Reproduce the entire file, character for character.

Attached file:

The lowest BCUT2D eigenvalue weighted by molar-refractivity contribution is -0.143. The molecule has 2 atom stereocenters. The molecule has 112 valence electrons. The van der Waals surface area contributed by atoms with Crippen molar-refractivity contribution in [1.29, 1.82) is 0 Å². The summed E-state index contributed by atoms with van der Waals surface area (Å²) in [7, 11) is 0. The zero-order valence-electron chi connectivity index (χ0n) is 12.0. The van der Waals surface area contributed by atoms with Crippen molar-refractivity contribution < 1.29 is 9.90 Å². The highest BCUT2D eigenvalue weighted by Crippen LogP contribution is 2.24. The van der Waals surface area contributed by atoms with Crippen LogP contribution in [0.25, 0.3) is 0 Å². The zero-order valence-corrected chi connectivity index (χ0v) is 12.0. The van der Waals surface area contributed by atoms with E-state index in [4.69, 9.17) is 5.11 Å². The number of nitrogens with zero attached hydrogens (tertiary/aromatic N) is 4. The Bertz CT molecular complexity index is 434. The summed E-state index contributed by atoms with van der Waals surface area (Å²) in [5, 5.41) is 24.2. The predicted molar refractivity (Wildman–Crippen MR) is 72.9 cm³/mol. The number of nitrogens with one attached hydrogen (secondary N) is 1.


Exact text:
The lowest BCUT2D eigenvalue weighted by molar-refractivity contribution is -0.143. The molecule has 2 atom stereocenters. The molecule has 112 valence electrons. The van der Waals surface area contributed by atoms with Crippen molar-refractivity contribution in [1.29, 1.82) is 0 Å². The summed E-state index contributed by atoms with van der Waals surface area (Å²) in [7, 11) is 0. The zero-order valence-electron chi connectivity index (χ0n) is 12.0. The van der Waals surface area contributed by atoms with Crippen molar-refractivity contribution < 1.29 is 9.90 Å². The highest BCUT2D eigenvalue weighted by Crippen LogP contribution is 2.24. The van der Waals surface area contributed by atoms with Crippen LogP contribution in [0.25, 0.3) is 0 Å². The zero-order valence-corrected chi connectivity index (χ0v) is 12.0. The van der Waals surface area contributed by atoms with E-state index in [4.69, 9.17) is 5.11 Å². The number of nitrogens with zero attached hydrogens (tertiary/aromatic N) is 4. The Bertz CT molecular complexity index is 434. The summed E-state index contributed by atoms with van der Waals surface area (Å²) in [5, 5.41) is 24.2. The predicted molar refractivity (Wildman–Crippen MR) is 72.9 cm³/mol. The number of nitrogens with one attached hydrogen (secondary N) is 1.